Traveling with Natural Disasters and Climate Change

We’ve been in Japan for just about a week now, and in addition to grappling with a very different culture and a pronounced dearth of English-speakers, John and I have also found ourselves navigating the vagaries of earthquake and typhoon damage. Japan has been having a rough summer, climate- and disaster-wise. Earlier in the summer, flooding and mudflows decimated much of southwestern Japan. That was followed by a devastating heat spell, and then more recently, a typhoon that affected much of Japan, but caused particular damage to the area around Osaka. Last week, the island of Hokkaido experienced a magnitude 6.7 earthquake that disrupted power and caused property damage and a few dozen casualties across the island. With our flights and lodging already booked for Sapporo and Hakodate, we were reluctant to cancel our plans. I contacted our AirBnB host, and learned that she and her family were fine, and that there was power, water, and food in local grocery stores. The ever-helpful Japan-Guide revealed that trains and bus lines were gradually coming back online, and that most roads were open. So, putting aside any trepidation about aftershocks, we boarded the plane for Sapporo earlier this week. In the part of Sapporo where we were staying, there was no obvious structural damage to the buildings. The only indications we experienced that an earthquake had taken place within the last week were slightly long lines at the grocery store, and some tourist sites with shortened evening hours to promote energy-saving as power plants come back up to their normal capacity. Well, and the occasional little tremors that jiggled the furniture a few times in our third floor AirBnB.

As unfortunate as all of the damage this summer has been, it has been interesting from a preservationist’s perspective to see how heritage sites have been handling this onslaught of natural disasters. As climate change continues to exacerbate the effects of extreme weather, disasters such as the recent typhoon and earthquake represent a kind of stress-testing of precautions already in place to protect global heritage sites. I’ve been very impressed thus far at how quickly sites were restored to at least partial operating capacity on Hokkaido following last week’s quake and the previous week’s typhoon. At Hokkaido Historical Village, most of the “streets” had reopened and visitors could access about 80% of the site. Safety inspectors were hard at work, assessing the damage to buildings. Teams were rapidly dispensing with dangerous or damaged trees, sending up a flurry of sound and wood chips amidst the otherwise pastoral quiet of the town. At Moerenuma Park, an Isamu Noguchi-designed landscape and community space on the outskirts of Sapporo, ropes had been strung around groves of fir trees uprooted by the typhoon, but most of the park still remained open to visitors.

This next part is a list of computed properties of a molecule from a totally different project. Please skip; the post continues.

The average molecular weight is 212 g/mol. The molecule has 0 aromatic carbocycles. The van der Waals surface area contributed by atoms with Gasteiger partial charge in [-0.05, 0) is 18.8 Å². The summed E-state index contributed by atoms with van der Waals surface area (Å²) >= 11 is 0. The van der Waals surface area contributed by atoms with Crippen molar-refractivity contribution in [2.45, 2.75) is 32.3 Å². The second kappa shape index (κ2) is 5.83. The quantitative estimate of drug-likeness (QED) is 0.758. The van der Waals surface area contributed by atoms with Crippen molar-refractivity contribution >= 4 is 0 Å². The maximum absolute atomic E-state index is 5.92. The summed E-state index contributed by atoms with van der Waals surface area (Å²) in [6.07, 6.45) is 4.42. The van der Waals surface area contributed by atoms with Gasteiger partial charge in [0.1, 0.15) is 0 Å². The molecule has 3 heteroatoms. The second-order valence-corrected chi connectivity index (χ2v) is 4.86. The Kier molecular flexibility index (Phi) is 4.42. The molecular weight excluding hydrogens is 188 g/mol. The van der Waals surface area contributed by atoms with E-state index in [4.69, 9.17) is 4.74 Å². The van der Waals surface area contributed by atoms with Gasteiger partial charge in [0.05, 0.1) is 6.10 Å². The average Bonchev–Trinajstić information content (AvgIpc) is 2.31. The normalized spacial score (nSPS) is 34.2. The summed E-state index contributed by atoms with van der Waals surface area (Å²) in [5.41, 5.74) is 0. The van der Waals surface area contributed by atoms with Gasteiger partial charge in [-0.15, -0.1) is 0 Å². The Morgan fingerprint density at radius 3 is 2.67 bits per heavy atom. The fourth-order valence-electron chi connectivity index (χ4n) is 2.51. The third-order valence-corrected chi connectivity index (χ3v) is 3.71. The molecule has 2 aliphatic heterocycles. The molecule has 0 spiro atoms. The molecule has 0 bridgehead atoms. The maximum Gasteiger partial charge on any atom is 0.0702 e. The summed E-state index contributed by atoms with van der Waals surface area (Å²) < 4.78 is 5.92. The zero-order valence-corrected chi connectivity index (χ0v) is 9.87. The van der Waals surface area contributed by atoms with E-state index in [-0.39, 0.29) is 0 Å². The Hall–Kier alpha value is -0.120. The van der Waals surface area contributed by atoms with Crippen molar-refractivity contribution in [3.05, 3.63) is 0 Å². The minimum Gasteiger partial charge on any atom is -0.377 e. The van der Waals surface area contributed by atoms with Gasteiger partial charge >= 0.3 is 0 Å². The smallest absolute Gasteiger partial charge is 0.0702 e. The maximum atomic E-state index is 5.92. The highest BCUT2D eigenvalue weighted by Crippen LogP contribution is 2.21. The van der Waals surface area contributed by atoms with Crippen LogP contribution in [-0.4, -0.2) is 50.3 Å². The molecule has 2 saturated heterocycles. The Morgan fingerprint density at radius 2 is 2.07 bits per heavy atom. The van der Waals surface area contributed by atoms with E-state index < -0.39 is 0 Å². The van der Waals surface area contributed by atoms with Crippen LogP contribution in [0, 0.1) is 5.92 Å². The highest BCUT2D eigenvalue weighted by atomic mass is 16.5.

Typhoon damage at Hokkaido Historical Village. Photo by SR.

Part of this readiness no doubt stems from the strength of ongoing efforts. At the Edo Tokyo Open Air Architectural Museum, which we saw earlier in the week, several of the buildings were closed as part of “earthquake-proofing” projects. In Japan, even as preservationists attempt to present visitors an accurate view into the historical built environment, there is a corresponding need to structurally reinforce these buildings (even if those reinforcements might depart from historical building techniques, or alter the material composition of a structure). Digitization efforts and extensive documentation provide further insurance against the physical destruction of buildings and artifacts. The reality of architectural impermanence, and the ultimate fragility of the human-made environment seems deeply enmeshed in this culture that has survived countless natural and manmade disasters. The whole Japanese aesthetic system of “wabi-sabi” is rooted in the transitory nature of the material world, accepting things with all of their innate imperfections and the patina created by age. It has been interesting to observe the collisions between wabi-sabi and Western approaches to the built environment. Yesterday, I spent the afternoon wandering through the historic districts of Hakodate. The Old Public Hall is a wooden building in Western style, a neoclassical confection of Victorian frippery painted in saccharine lemon and lavender hues. If this building were part of any decently funded American historical site, that paint would be immaculate, retouched continuously to maintain the illusion of 1910s grandeur. Granted, a major renovation of the building is slated for next month, but nevertheless, the paint has flaked to a state of undeniable wabi-sabi-ness. It peels picturesquely from the columns, revealing the wood beneath—a vivid reminder that Western buildings, with some exceptions, are not designed to age well. Without falling back on tired tropes of East vs. West, I think it is still fair to say that many strategies to heritage preservation in the U.S. and Europe still rest on the presumption that original built material can and should be preserved indefinitely. Here, from what I’ve seen, there seems to be less of a drive to ruthlessly and ineffectually fight the inevitability of time and decay. Battered by war, earthquakes, and typhoons, architectural destruction here seems more intrinsically bound to creation, and as inescapable as death and taxes.